What is classroom observation? Why is it important?



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Observation is an important part of learning how to teach. Much of what beginner teachers need to be aware of can not be learned solely in the university class. Therefore classroom observation presents an opportunity to see real-life teachers in real-life teaching situations. In their reflections, many of our teacher friends mention their observations and how these observations influence the way they plan and teach. Teachers are forever reflecting and making decisions, and when they see someone else in action, in as much as they are seeing someone else, they are almost simultaneously seeing themselves. This means that observation is important at every stage of a teacher’s career. In this section we will discuss the importance and value of observation, not only for student teachers, but for ALL teachers.

What is classroom observation? Why is it important?

Classroom observation describes the practice of sitting in on another teacher’s class to observe, learn and reflect. Various aspects of the class can be examined, such as routines, use of time, schedule, participation, teaching strategies, management strategies, learner interest, and much more. A teacher will naturally look for support on an issue that is difficult for him or her, but it is often a great method of being exposed to a new and different approach to teaching. 



Observation is important at every stage of a teacher’s career. In areas of Asia, professional development has for a very long time included what is known as demonstration lessons; a master teacher, who has perhaps prepared students with some new strategies, invites many local teachers into their classroom to observe, and following the lesson a question and answer period takes place. All of the teachers involved, regardless of whether they are master teachers or beginning teachers, have the opportunity to dialogue together and learn from one another. This is a more recent trend in North America; schools are now trying to create opportunities for teachers to observe other teachers in their subject area, either in their own school or in other schools.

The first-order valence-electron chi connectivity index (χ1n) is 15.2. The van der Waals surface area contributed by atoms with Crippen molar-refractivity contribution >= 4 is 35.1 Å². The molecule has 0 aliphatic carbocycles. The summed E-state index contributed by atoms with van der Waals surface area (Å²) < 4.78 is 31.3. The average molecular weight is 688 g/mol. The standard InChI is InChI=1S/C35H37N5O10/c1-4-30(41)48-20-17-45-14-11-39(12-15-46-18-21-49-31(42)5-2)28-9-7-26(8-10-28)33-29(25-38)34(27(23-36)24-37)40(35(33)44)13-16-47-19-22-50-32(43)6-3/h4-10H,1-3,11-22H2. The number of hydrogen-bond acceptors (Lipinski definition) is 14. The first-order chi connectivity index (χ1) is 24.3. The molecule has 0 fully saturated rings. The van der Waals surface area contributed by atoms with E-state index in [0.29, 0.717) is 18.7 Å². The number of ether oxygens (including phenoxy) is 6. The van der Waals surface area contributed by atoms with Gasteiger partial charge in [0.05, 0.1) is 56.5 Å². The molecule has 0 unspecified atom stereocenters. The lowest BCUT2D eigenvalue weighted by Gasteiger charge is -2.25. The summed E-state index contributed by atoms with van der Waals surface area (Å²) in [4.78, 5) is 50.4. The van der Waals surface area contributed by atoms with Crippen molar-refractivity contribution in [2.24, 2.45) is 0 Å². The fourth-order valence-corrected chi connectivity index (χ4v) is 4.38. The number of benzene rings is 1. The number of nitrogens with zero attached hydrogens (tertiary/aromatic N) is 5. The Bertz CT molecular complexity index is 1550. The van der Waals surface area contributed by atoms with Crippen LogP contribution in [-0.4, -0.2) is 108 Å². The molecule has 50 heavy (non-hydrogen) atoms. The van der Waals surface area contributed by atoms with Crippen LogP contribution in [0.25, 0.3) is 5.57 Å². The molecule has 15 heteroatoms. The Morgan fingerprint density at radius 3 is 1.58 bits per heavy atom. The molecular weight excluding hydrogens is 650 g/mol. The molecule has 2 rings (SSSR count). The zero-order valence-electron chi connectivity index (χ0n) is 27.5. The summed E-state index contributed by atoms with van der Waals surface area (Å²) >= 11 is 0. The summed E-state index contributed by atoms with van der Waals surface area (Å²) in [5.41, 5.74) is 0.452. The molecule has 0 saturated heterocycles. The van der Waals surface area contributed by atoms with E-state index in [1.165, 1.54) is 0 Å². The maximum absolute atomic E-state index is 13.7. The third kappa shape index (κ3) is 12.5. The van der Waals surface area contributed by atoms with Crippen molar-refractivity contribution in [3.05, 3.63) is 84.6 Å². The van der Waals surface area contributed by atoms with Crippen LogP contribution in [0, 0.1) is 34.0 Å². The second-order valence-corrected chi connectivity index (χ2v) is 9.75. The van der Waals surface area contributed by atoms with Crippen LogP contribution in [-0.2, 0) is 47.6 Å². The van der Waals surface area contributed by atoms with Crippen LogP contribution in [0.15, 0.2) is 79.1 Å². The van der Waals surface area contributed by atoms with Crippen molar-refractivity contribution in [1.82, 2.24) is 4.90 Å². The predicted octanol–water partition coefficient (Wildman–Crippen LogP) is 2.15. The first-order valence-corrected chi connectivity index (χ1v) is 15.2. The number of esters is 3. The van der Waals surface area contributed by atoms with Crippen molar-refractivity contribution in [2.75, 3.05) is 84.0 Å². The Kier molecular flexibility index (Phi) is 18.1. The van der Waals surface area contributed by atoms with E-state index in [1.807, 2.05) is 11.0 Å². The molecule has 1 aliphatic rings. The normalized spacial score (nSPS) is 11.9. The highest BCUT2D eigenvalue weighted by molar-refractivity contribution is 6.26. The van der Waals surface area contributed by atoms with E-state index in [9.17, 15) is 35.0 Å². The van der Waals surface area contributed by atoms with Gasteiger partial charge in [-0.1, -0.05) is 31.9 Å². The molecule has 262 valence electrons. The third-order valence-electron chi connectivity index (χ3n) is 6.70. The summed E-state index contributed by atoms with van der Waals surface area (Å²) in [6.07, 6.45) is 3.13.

Why participate in classroom observation?


Classroom observation can often help expose teachers to new methods of teaching that might not have occurred to them beforehand. It may be threatening to be subject to peer observation since teachers might feel territorial and defensive in their classroom and protective of their resources and ideas. However, when it is done in a considerate and respectful fashion, observation can be beneficial for both the observing teacher and the teacher being observed. Below are some benefits of observation in the classroom.

Benefits for the observer…


  • Observe new techniques, strategies, ideas and resources

  • Gain insight into one's own strategies and techniques

  • Observe student reactions from a different perspective

  • Help create a professional learning community with the best interests of the students in mind

  • Personal Professional Development and growth

Benefits for the observed…


  • Chance to see class through someone else’ eyes

  • Chance to re-evaluate the classroom from a different perspective

  • Chance to receive input (suggestions, ideas, resources) from a colleague

  • Creation of a professional learning community with the best interests of the students in mind

  • Personal Professional Development and growth

Best practices involves the sharing of resources, techniques and strategies. Allowing another teacher into one’s classroom allows for sharing between both of them; it also allows for self-reflection by all involved. Teachers are responsible for their own growth and development, and observation is an excellent alternative to the traditional Professional Development seminars.

Classroom observations may be called learning walksteacher observations,walkthroughs, and many other things, and they may be conducted for shorter or longer periods of time—from a few minutes to a full class period or school day. Educators may also use a wide variety of classroom-observation methods—some may be nationally utilized models developed by educational experts, while others may be homegrown processes created by the educators using them. In many cases, observation notes are recorded using common templates or guidelines that describe what observers should be looking for or what the observed teacher would like feedback on. 

Classroom observation is conducted through three phases that were adapted from Day (1993) and Richards and Lockhart (1994) were: pre-observation meeting, observationphase, and post-observation follow-up phase
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